The Sky offense was lethal enough that defenses had to do what they did here and double Vandersloot on the drive, which left open space for Parker. One concern I have in Atlanta is that because the Dream don’t have the same kind of offensive personnel, Parker might face some tougher defensive looks. That’s why the pick-and-roll will be so important. One player defenses have to account for at all moments is Chennedy Carter. Getting these Carter/Parker pick plays going is going to be a way for the Dream to get their two best offensive players involved at the same time, creating mismatches and helping Parker get some more of these open looks. I don’t know if her spot-up looks will feature as much openness as before — Synergy has 83.3% of Parker’s catch-and-shoot possessions last year logged as unguarded — but I strongly believe that this team will still find ways to maximize Parker’s talent. (I’d also hope she posts up less this year, as that was her most-used play type last season. Atlanta posted up 0.8 times less per game than the Sky did last year, so hopefully that leads to even more optimized usage for Parker.)

Another thing you can do with Parker is to use her as an off-ball screener and shooter. On this play, Parker sets a screen before the inbounds pass that helps her Courtney Vandersloot to receive the pass at the top of the key. From there, Chicago runs a Vandersloot/Ruthy Hebard pick-and-roll. But as everything starts to collapse towards the paint as Vandersloot drives, the Wings defense loses Parker on the wing. She gets outside the three-point line, gets the pass from Vandersloot, and hits the open shot.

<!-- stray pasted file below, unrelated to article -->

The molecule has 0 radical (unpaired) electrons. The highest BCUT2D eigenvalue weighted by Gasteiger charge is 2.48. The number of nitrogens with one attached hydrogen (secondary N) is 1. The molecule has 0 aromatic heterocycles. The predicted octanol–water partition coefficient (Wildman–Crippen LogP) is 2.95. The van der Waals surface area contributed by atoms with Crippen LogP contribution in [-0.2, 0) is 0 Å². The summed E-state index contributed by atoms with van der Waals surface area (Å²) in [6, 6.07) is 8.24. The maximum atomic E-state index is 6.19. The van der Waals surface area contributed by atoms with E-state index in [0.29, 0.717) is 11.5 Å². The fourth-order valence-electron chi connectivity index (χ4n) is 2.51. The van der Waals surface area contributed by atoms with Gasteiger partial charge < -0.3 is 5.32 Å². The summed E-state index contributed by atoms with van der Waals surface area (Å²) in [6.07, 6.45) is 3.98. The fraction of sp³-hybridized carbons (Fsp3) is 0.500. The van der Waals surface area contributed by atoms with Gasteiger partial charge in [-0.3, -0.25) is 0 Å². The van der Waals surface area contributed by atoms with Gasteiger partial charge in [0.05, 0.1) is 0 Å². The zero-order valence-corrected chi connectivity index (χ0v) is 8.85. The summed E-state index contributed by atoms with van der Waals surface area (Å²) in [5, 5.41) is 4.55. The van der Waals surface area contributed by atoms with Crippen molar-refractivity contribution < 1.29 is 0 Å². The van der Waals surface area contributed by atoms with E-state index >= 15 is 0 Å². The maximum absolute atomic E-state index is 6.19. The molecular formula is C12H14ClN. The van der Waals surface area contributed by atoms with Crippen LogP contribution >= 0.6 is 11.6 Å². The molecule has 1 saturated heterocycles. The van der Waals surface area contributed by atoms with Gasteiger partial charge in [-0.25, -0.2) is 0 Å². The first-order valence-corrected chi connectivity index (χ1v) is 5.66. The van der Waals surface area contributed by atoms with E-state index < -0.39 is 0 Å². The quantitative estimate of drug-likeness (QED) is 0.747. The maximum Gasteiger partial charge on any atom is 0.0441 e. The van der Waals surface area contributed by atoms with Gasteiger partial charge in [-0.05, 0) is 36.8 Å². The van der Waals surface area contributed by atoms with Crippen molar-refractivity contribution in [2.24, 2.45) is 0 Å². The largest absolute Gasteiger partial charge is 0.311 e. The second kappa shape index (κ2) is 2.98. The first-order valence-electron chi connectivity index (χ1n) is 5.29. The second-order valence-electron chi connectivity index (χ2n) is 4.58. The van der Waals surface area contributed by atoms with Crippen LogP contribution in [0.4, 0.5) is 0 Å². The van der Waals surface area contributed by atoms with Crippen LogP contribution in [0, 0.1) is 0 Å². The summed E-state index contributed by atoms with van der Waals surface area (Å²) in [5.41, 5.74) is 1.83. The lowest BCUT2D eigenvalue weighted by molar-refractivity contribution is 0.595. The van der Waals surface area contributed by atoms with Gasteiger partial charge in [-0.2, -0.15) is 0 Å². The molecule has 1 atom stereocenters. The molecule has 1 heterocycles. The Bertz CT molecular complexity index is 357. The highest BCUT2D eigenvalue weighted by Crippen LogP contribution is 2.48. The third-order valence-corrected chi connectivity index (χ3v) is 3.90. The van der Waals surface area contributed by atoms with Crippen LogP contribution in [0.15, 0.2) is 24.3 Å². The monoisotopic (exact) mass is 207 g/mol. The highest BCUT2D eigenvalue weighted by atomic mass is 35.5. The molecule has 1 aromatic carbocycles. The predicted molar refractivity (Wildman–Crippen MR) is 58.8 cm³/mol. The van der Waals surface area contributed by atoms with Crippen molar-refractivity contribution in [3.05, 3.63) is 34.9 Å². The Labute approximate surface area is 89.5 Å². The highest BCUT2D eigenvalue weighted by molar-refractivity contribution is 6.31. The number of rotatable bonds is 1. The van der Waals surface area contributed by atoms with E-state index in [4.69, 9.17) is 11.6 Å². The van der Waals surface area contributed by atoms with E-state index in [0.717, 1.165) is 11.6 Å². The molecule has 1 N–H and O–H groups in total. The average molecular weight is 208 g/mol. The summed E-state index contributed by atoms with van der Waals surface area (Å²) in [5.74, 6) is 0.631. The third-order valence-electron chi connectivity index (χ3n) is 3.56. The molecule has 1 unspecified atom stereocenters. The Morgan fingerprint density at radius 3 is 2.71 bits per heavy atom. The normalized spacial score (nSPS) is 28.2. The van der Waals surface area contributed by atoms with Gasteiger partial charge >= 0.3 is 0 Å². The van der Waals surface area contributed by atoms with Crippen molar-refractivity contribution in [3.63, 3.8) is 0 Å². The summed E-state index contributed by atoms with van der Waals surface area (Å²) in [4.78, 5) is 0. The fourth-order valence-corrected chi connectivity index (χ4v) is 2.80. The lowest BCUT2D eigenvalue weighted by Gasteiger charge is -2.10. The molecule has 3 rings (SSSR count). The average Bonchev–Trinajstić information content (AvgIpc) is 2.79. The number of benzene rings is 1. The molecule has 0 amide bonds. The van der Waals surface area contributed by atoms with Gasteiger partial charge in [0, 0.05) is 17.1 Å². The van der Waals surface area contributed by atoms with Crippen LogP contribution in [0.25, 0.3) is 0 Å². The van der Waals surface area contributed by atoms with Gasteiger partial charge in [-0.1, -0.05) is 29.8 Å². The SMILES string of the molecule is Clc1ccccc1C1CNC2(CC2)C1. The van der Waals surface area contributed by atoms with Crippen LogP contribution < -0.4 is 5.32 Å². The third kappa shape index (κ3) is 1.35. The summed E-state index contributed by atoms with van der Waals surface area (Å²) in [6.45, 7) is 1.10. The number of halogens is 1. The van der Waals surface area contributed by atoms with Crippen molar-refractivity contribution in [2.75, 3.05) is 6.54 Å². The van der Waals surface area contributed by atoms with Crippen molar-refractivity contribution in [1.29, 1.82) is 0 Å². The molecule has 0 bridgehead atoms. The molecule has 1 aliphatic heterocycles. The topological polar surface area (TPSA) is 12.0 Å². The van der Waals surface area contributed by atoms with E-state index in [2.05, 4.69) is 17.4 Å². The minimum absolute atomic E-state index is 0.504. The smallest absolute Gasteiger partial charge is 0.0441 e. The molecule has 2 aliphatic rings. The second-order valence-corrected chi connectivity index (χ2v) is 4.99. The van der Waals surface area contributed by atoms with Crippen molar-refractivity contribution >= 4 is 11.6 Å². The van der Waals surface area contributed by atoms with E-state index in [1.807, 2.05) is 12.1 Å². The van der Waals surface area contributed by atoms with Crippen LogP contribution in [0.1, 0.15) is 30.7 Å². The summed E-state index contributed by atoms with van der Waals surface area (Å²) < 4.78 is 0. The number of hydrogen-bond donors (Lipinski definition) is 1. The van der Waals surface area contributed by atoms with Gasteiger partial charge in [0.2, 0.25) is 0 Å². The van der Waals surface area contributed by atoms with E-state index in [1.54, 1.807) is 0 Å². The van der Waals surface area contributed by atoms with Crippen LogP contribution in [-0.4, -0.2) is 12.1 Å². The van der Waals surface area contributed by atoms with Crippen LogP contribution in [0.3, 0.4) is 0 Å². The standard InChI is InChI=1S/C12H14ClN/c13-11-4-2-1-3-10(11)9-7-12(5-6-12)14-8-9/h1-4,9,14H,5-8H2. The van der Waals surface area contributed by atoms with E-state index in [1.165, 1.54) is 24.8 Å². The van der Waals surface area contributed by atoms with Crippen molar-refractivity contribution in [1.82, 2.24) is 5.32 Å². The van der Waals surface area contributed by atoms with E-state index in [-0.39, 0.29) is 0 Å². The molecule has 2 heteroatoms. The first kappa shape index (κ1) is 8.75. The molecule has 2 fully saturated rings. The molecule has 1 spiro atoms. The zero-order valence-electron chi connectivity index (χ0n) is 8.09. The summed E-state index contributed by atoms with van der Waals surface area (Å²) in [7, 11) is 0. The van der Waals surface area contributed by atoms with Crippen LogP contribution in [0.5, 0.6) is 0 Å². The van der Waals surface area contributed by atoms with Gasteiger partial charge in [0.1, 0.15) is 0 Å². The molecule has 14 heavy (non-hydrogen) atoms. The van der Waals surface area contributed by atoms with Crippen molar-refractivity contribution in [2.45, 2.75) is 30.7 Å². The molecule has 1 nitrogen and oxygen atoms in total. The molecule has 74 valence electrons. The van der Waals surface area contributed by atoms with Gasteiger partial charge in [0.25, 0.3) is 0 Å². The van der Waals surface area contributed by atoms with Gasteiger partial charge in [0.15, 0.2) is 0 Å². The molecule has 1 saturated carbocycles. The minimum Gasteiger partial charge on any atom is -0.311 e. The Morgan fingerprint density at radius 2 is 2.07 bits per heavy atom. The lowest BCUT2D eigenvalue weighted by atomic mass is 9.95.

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There’s also defense.

Parker led the Sky in Defensive Estimated Contribution last season. Her steal and block rates both ranked above the 80th percentile among all WNBA players. She continues to foul too much, but sometimes you just have to live with that when you’re talking about a physical defender who fixes a huge hole in your team.

Parker’s ability to defend in the post and also survive outside will add so much to this Dream team. Atlanta’s opponents had the fourth-highest field goal percentage on non-restricted area paint shots last year. Parker helps with that. Pairing her with Elizabeth Williams means that Atlanta’s opponents will have to think twice before posting up or trying to drive inside.

What Can Atlanta Do Now?

The Dream have struggled to win games the past two seasons. Does Parker change that?

Probably not, if this is the only move for Atlanta. They’ll be better, as they do now have the kind of piece that winning teams need, but they need to add another key piece still before we start to talk about a playoff run. Specifically, the Dream could use someone who can play the three and some small-ball four, especially with Laney heading to New York.

Hitting on the third pick in the draft will be important. Maybe you don’t go with Rennia Davis since you’ve got Parker and you hope that Arella Guirantes can be a high-level WNBA player? Maybe you add some depth still later in free agency?

Plenty of questions for the Dream. But one thing isn’t in question: signing Cheyenne Parker was good.